This time, though, my son was not to be deterred that easily. “I’ll protect him,” he said honestly, gazing at his new love.
“They carry disease,” I said desperately.
“Actually, they don’t,” interjected one of the Wild Bear teachers. “They’re really very clean.” I smiled weakly at her helpfulness, already composing the note I would attach to my next tuition check.
I finally resorted to “Let’s go home and discuss it with Dad.”
Three days later, January 26th, became what my children now refer to as “Cockroach Day,” and will be forever celebrated as such in the Guyton household. We went to Wild Bear, the kids giddy with excitement, to pick up our new charge. My son, of course, remembered the specific creature to which his heart was pledged, and spent about ten minutes finding him among the other pretenders. The right cockroach (an oxymoron if I ever heard one) had just the right number of spots on his back, and a broken antenna. He was a “he,” thank heavens, which meant his antennae were slightly fuzzy looking, and much more importantly, that he would not reproduce. When the cockroach was selected, my son gently picked him up, ignoring the startling hiss that the creature emitted, and placed him into a box we had fashioned into a temporary home.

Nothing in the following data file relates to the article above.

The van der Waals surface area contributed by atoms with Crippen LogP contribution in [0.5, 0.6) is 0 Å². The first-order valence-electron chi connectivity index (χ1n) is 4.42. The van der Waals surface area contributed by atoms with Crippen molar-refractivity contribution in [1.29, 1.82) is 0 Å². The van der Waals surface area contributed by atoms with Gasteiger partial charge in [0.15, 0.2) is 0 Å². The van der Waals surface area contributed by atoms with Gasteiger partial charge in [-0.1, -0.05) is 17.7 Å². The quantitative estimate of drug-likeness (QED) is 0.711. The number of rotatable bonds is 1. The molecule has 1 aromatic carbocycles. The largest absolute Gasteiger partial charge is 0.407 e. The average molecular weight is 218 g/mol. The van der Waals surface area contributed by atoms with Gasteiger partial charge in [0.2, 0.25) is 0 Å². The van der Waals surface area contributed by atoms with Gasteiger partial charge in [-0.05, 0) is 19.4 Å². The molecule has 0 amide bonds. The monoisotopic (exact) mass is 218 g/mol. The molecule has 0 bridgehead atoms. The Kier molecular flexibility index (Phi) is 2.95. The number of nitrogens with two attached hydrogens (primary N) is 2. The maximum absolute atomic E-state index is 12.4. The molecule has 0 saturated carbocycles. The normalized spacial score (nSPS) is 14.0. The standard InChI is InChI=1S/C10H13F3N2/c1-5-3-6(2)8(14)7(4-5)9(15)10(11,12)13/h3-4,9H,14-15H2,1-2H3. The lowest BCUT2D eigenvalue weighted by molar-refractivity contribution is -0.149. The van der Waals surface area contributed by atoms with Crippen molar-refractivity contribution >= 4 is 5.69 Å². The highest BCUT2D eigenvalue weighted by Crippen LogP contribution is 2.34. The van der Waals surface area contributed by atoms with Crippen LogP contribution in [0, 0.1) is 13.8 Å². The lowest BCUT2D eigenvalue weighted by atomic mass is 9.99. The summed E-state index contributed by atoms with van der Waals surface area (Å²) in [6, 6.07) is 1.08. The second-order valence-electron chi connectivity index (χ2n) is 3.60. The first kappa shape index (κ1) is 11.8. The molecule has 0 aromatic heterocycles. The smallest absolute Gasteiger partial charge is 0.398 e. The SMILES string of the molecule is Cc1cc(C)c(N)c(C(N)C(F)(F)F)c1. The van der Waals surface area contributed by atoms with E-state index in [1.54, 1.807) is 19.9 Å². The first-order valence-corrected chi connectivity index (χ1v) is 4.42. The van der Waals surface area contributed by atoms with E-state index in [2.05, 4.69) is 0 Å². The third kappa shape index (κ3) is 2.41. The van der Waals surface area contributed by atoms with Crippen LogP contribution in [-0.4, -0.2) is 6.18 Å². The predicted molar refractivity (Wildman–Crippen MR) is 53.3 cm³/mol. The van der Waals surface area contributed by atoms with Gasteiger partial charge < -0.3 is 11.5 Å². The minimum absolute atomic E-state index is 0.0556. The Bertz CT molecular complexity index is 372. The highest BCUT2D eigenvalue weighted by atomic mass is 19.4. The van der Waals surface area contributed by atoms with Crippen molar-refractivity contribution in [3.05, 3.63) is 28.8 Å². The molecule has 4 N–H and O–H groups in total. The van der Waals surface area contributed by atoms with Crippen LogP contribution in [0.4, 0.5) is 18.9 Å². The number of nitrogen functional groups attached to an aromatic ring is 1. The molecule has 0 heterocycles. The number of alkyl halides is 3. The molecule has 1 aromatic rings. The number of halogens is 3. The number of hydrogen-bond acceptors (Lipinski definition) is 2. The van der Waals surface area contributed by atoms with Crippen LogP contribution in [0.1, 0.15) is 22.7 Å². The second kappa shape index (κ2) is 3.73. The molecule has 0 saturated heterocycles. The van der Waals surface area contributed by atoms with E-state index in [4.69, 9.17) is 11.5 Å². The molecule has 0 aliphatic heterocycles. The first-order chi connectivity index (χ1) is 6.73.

My son named him Tickles, apparently derived from the sensation one receives when the cockroach crawls up your arm. I wouldn’t know.
Back at the house my children busily gathered dirt and sticks to line our old fish tank. I rubbed Vaseline around the top edges of the inside of the glass, just in case he tried to scale the walls (which, to my knowledge, he has never done). The kids decorated a piece of cardboard to cover the tank so that Arnie would not have access. My five-year-old daughter drew a heart with the words “I Love Tickles,” and my son drew his new pet’s portrait. We fed him some cat food, and a small chunk of carrot, and Tickles is now happily installed as a member of the family.
After a couple of weeks of cockroach ownership, I can honestly, though unbelievably, state that it’s really not so bad. I don’t even mind checking to be sure that the kids spray the inside of the glass with water every morning, and doing it for them when they forget. I even took it upon myself to do some research, and was amazed at the volume of information available on the proper care and feeding of this particular breed of cockroach. After some study, and some quality time with Tickles, I’m here to tell you that, as pets go, and I can’t believe I’m saying this, owning a cockroach actually has its advantages:
They really are clean. There’s no poop, no litter boxes, and no smell. Unlike other insects, which can emit a pheromone that is detectable and unpleasant to humans, the Madagascar Hissing Cockroach has virtually no odor. They do not, as I had asserted, “carry disease.” This mistaken impression comes from the fact that some cockroaches in the wild (if you can call even the nicer homes in virtually every southern state “the wild”) can transfer food-borne bacteria by crawling from one type of food to another.